>Panicked commander won't stop crying into the comms, jamming the entire comm network for the attack and not allowing anyone to talk to each other
      >Actual attack goes well, except that the Russians keep shooting each other, as most of them are wearing the uniform of the Afghan National Army to aid in their deception
      >Use white cuffs on their sleeves as ID.
      >Somehow did not know that this is the uniform of the Presidential Guard.
      >Also quickly gets dirty and indistinguishable.
      >Resort to swearing loudly in Russian as a form of identifying each other
      >Amin is found half-dead comforting his five-year old son with the Russian doctors.
      >Amin gets rinsed with automatic fire by an unknown person, killing him, his son and one of the doctors.

      >Commander of the operation gets killed when he goes outside to tell them it's over due to shrieking Monke on comms.
      >Gets shot by his own troops because they were ordered to shoot anyone leaving the building.
      >Rest of the objectives are seized with speed and efficiency, as the Afghan Army really doesn't want to fight the Soviets.
      >Main trouble comes from the fact that the Russians don't tell each other they've secured the objectives, so there is a lot of friendly fire.
      >The head commander of the Soviets in Afghanistan and his staff are almost killed by a sentry who panickily fires a burst at their staff car as it drives towards their position for a sit-rep.
      >Only saved because it's a raw recruit who can't shoot for shit.

      That sounds fucking hilarious, do you know where I can read up on it?

      • 4 weeks ago
        Anonymous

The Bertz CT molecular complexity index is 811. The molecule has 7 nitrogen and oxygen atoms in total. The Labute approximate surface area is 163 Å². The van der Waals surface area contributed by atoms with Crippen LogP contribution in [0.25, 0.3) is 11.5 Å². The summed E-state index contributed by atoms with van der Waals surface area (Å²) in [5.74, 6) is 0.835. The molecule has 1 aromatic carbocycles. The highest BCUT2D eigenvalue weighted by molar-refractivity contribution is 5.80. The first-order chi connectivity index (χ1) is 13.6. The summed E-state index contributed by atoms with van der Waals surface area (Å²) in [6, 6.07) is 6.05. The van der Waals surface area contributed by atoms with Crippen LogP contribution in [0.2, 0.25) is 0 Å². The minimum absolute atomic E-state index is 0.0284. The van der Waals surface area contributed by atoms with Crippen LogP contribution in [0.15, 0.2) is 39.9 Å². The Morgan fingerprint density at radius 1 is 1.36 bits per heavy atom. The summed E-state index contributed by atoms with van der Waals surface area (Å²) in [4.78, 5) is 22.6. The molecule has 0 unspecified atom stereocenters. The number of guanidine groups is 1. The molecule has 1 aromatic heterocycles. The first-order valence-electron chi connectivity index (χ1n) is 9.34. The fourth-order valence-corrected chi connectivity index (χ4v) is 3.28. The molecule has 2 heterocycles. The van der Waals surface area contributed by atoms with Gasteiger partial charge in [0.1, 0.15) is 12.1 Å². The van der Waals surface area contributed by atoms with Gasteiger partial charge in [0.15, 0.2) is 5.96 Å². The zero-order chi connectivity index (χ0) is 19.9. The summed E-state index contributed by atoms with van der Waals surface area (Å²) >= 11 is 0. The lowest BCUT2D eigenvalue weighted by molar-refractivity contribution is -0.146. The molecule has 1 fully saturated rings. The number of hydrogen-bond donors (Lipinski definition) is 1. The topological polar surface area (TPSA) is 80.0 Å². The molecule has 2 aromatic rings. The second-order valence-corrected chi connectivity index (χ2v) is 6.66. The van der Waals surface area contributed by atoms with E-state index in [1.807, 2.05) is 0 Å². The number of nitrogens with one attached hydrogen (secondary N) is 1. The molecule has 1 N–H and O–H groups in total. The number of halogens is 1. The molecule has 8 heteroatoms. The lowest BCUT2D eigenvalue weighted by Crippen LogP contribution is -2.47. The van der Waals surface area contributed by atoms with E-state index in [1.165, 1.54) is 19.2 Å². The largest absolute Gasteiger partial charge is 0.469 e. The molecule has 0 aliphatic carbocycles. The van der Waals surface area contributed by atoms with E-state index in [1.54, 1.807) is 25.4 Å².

That picture has a new level of humor to me now that I've read up on the shitshow and found out that the bow didn't actually blow off, but instead the salvage company the Russians contracted were so low budget that they couldn't be assed to deal with any UXO in the front and just cut it off.

      • 4 weeks ago
        Anonymous

        This is so absurd, this can't be real.

        The account comes from the book Afgantsy: The Russians in Afghanistan 1979-89 by Robert Braithwaite (I included an image of the book in the first post

        https://i.imgur.com/8GiNkWl.jpg

        Anon, let me tell you about one of the most successful operations conducted by the Soviets during the Cold War, which was the coup against Hafizullah Amin that instigated the Soviet invasion of Afghanistan.

        >Be Hafizullah Amin
        >Be Deputy Leader of the PDPA (Afghanistan's Communist Party) and head of the Khalq faction
        >Be a raging gay who is actively trying to replicate Pol Pot and Stalin's purges in order to bring communism to Afghanistan
        >Leader of the PDPA and the Parcham faction, Nur Muhammad Taraki, thinks this is a fucking retarded idea and the Soviets agree
        >Amin launches a coup, kills Taraki after the Soviets promised to protect him and makes them look like impotent fools
        >Proceeds to go full Pol Pot and kills tens of thousands of his own people
        >Soviets decide that they've had enough of his shit and decide to replace him with Karmal, an equally genocidal gay who will be absolutely buttmad that Marxism doesn't work in a non-industrial country, but at least one that might listen to them occasionally
        >The Soviets know this is an absolutely retarded thing to do, as it means getting involved in Afghanistan as a stabilising force so that the communist government doesn't instantly collapse, but decide it's the best out of the bad options.
        >Move an entire army up to the border and begin to fly tonnes of equipment into Bagram and other airfields.
        >During this, a transport plane carrying a VDV platoon crashes into a mountain, killing all 33 people onboard.
        >Amin is fucking thrilled, as he has been begging the Soviets to send in troops to assist him for years.